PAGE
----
I broke my new iPhone 6 last week. Picking up the shards of “my life” from the slate-tile bathroom floor was beyond humbling.
Over the next few days, the phone died a slow and painful death — leaving me utterly out of reach from family, friends and clients. It was surreal. I missed my playlists, my social channels, my blog dashboard. I found myself reaching aimlessly for the device every few minutes, just to see if maybe it had miraculously come back to life. Nope.
I was shocked (and embarrassed) at how much I missed it.
Driving home from a late worship service in town, I started feeling tired behind the wheel without my Pandora stations. I reached for the factory radio dial, trying to remember how FM channels even worked — and I stopped cold.
Instead, I opened my Trailblazer sunroof and all four windows to reveal a crisp, perfect fall night. The wind overwhelmed me at first, but I began to hear a peaceful hum behind the gusts of air. My engine roared. Crickets sang. Thrashing corn stalks kept the beat along the winding country back-road home.
It was a high-volume silence — nature’s symphony, conducted by The Creator Himself, uninterrupted by digital distraction. It was intoxicatingly peaceful.
The drive home was His gift to me — one I’d have missed completely with my iPhone in tact. I experienced a taste of the joy of worldly unavailability and the beauty of silence. In my heart, I know I need more of both.
Do I believe God broke my phone?
Of course not. God isn’t a jerk, and that would be a jerk thing to do.
Do I believe He allowed my phone to break so He could draw near to me through silence? Absolutely, I do.
In fact, I believe He can use even our most frustrating circumstances to reveal Himself to us if we’re quiet enough to listen.
Tapping Into the Discipline of Silence
I believe technology is a gift. It brings education, entertainment and can even deepen relationships when used appropriately. But too much of a good thing can lead to compulsive behavior and even addiction. Our desire to be connected can turn unhealthy in an instant, especially with an over-abundance of devices, channels and messages competing for our attention.
We’re perhaps right where we’re supposed to be — and yet, it’s increasingly difficult to be present wherever we are.
What’s more, these digital distractions can prevent us from having a genuine encounter with God. If you want to know what God is saying to you, I encourage you to find time to be quiet and listen. Silence is a discipline — one we would all benefit from practicing regularly.
Here are 5 quick ways to tap into the discipline of silence and tune into God’s voice:
- Let go of your mobile. I don’t recommend smashing your phone to bits like I did — that can get expensive. But remember, your mobile device is not a part of your body. You have permission to walk into the other room without it. You can enjoy dinner with family without it in your pocket. I promise — it will be ok.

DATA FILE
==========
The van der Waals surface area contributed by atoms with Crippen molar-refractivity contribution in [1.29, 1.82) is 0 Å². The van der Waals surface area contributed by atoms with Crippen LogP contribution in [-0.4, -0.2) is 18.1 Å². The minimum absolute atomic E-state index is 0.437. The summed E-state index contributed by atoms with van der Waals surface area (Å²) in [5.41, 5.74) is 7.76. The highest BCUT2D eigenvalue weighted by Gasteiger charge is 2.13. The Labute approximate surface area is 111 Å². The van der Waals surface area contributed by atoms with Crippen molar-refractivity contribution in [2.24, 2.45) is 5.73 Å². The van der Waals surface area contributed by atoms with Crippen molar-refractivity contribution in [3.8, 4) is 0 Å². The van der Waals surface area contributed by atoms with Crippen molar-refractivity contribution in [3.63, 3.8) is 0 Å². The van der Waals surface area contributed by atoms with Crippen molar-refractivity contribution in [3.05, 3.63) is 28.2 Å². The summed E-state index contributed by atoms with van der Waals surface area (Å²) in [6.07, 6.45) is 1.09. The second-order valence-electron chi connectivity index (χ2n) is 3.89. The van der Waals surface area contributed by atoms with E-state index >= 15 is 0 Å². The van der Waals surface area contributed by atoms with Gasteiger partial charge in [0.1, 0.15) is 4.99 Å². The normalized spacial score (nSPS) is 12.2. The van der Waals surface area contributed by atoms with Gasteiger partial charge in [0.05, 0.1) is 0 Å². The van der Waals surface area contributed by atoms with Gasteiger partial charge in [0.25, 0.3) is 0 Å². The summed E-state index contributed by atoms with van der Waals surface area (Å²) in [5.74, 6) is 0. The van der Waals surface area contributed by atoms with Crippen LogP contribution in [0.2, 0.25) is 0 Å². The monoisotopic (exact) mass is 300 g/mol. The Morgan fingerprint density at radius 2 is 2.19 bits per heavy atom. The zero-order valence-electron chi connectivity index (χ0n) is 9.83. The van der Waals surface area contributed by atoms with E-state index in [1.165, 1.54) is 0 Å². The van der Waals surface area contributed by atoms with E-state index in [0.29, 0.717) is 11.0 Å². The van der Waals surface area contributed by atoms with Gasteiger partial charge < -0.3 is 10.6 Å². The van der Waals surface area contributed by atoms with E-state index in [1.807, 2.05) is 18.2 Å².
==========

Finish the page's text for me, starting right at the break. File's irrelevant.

- Exercise without headphones. This one was NOT easy for me. I know driving rhythms can bolster endurance and numb your mind from the pain. But running in silence can clear your mind for a genuine encounter with God — especially if you can get outside!
- Shut down after dark. Choose a reasonable technology cutoff time for your lifestyle. Avoid calls, texts and other digital demands that can creep into your evening and interrupt your sleep. Read a book, take a bath, do some stretches — whatever you need to wind down your mind before bed.
- Try a digital fast. Schedule a few hours to say “no” to screen time. This is especially rewarding for me as a writer — I spend 8+ hours a day in front of a laptop screen and I just need to go cold turkey once in a while. During your fast, try replacing screen time with scripture reading, devotions, meditation and prayer — you know, those things you think you don’t have time for.
- Observe a digital sabbath. If your digital fast proves life-giving, try scheduling time weekly or even monthly to purposefully and completely unplug. It’s a great way to rest your eyes, relieve your stress and snag some quality time with God and family. I have seen friends do it for an entire day, taking emergency calls only. TIP: Set up auto-replies and tell a few friends what you’re up to before going off the grid.
Make time to be quiet and listen — see if you can hear what God is saying to you. Spending purposeful, quiet time with God will prove the most rewarding part of your day — and ultimately, your life.
Don’t believe me? Give it a try! (Let me know if you need someone to break your phone…)
Psst! I’m still new at this discipline of silence, so I’d love some fresh ideas!
How do you unplug? Comment below to share your secrets to hearing God’s voice.